While issues regarding consent may not have to the fore at the time, conducting such experiments on children raises ethical concerns by today’s standards. Additionally, many of the findings suffered from major methodological flaws, so much so, that Sigafoos and colleagues conclude by stating the research from this era is of little relevance to modern research .
Nevertheless, the psychedelic renaissance we are experiencing has sparked a renewed interest in the potential of psychedelics to treat ASD.
Modern Research into Psychedelics and Autism
While research into the effects psychedelics have on ASD is sparse when compared to other mental disorders like depression, some trials have taken place.
It should be noted that modern research is currently only looking at minimizing the negative effects of ASD, if we speak of treatment, it is this perspective, not ‘curing’ ASD that we’re talking about.
Sponsored by MAPS, Danforth and Grob published an initial review in 2016 proposing a new treatment model for social anxiety in autistic adults. The authors discuss the ability of MDMA to catalyze shifts toward openness and introspection and, given that MDMA-assisted therapy does not require ongoing administration to achieve lasting benefits, it could be an advantageous treatment strategy.
The aforementioned paper laid the foundations for a pilot study in 2018 in which MDMA-assisted psychotherapy was utilized to treat autistic adults.
Utilizing the Leibowitz Social Anxiety Scale (LSAS), the double-blind, placebo-controlled, randomized pilot study (n=12) found a significant reduction in social anxiety (d=1.4) after MDMA-assisted psychotherapy (75-125mg, 2 sessions). The observed reduction in social anxiety was maintained 6 months later.
Furthermore, in 2019 Danforth analysed the subjective experiences autistic adults reported after they took MDMA in nonclinical settings by conducting a retrospective survey (n=100) and qualitative interviews (n=24).
Findings from the study indicate that MDMA-assisted psychotherapy may be an effective catalyst in autistic adults for intra- and interpersonal change as well as participants reporting accounts of lasting transformation and healing from conditions such as trauma and social anxiety that are common in autistic populations.
The findings from the recent Phase III trial from MAPS using MDMA to treat PTSD may also have positive implications for using MDMA to treat social anxiety in people with ASD. PTSD and social anxiety are often experienced comorbidly and therefore, it could be possible that the positive results from this trial could be replicated in autistic adults with social anxiety. Nevertheless, controlled clinical trials will be needed to test this hypothesis.
How might psychedelic drugs treat ASD?
The exact mechanism by which psychedelic drugs can alleviate symptoms of ASD remains unknown. It has been postulated that classical psychedelics and entactogens, like MDMA, influence social processing through agonism at the 5-H2TA receptor in the brain which increases prosocial behaviour .
Additionally, the Default Mode Network (DMN) has been implicated in ASD as numerous neuroimaging studies have pointed out .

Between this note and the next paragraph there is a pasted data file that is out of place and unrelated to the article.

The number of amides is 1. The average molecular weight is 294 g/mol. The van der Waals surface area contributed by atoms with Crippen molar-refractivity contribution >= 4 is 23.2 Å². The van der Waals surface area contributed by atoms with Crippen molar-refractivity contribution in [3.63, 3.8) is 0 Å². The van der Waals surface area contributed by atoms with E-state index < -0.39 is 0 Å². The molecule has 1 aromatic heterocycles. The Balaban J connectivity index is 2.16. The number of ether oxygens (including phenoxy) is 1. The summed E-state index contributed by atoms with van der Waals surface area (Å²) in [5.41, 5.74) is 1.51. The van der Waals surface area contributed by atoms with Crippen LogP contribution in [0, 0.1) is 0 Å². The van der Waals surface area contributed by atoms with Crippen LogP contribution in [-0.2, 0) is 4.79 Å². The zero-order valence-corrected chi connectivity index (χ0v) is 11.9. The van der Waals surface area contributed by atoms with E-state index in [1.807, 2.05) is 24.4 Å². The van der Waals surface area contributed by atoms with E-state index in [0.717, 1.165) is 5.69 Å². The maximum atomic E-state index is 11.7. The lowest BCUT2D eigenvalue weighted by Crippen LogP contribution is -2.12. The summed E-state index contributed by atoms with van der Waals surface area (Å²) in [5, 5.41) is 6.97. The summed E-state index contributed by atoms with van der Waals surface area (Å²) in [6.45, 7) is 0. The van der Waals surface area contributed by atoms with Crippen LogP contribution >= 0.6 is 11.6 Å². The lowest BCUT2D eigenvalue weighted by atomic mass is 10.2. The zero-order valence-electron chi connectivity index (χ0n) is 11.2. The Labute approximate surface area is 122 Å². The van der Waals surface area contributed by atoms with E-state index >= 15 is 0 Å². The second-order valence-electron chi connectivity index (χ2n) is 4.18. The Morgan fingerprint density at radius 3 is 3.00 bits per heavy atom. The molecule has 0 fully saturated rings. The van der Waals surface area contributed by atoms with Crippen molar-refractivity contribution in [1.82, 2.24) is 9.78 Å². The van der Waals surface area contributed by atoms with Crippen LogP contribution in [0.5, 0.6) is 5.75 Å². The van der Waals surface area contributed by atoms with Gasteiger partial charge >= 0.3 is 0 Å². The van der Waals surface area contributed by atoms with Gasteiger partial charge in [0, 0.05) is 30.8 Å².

Given that it is hypothesized that psychedelics have the ability to alter the DMN once consumed, it could be possible that psychedelics mediate their therapeutic effects in ASD by altering the DMN. Further research is needed in order to elucidate the exact mechanisms by which psychedelics act in the brain of those with ASD.
Psychedelic Industry and ASD
Within the psychedelic industry, Pilz BioScience appears to be the only company specifically focusing on utilizing psychedelics to treat ASD.
A subsidiary of the Vancouver based Nova Mentis Life Sciences Corp, Pilz BioScience is attempting to harness the potential of psilocybin to target the association between autism and neuroinflammation in the hope of optimizing cellular function as well as modifying cognitive perception.
Using their synthetic derivatives of psilocybin and psilocin to treat ASD, Pilz hopes to commence Phase I clinical trials in 2022. As further research emerges, perhaps so too will more companies and research groups targeting ASD.
Although data from clinical trials is necessary and invaluable with regards to informing both medical professionals and regulatory bodies of the safety and efficacy of psychedelic drugs, so too are the accounts of people living with mental disorders.
In 2019, Aaron Orsini who lives with ASD published his book “Autism on Acid: How LSD Helped Me Understand, Navigate, Alter and Appreciate my Autistic Perceptions” in which he gives an account of his wholly positive experiences as being autistic experimenting with LSD.
Moreover, there exists an entire community of people with autism experimenting with psychedelics who offer support to others in similar positions. The Autistic Psychedelic Community (APC) is a collaborative co-learning community exploring the intersection of psychedelics and neurodivergence.
The APC recently published a book “Autistic Psychedelic – The Self-Reported Benefits & Challenges of Experiencing LSD, MDMA, Psilocybin, & Other Psychedelics as Told by Neurodivergent Adults Navigating ADHD, Alexithymia, Anxiety, Asperger’s, Autism, Depression, OCD, PTSD & Other Conditions.” Their first-hand accounts offer perspective on how people living with autism are benefiting from self-medicating with psychedelics.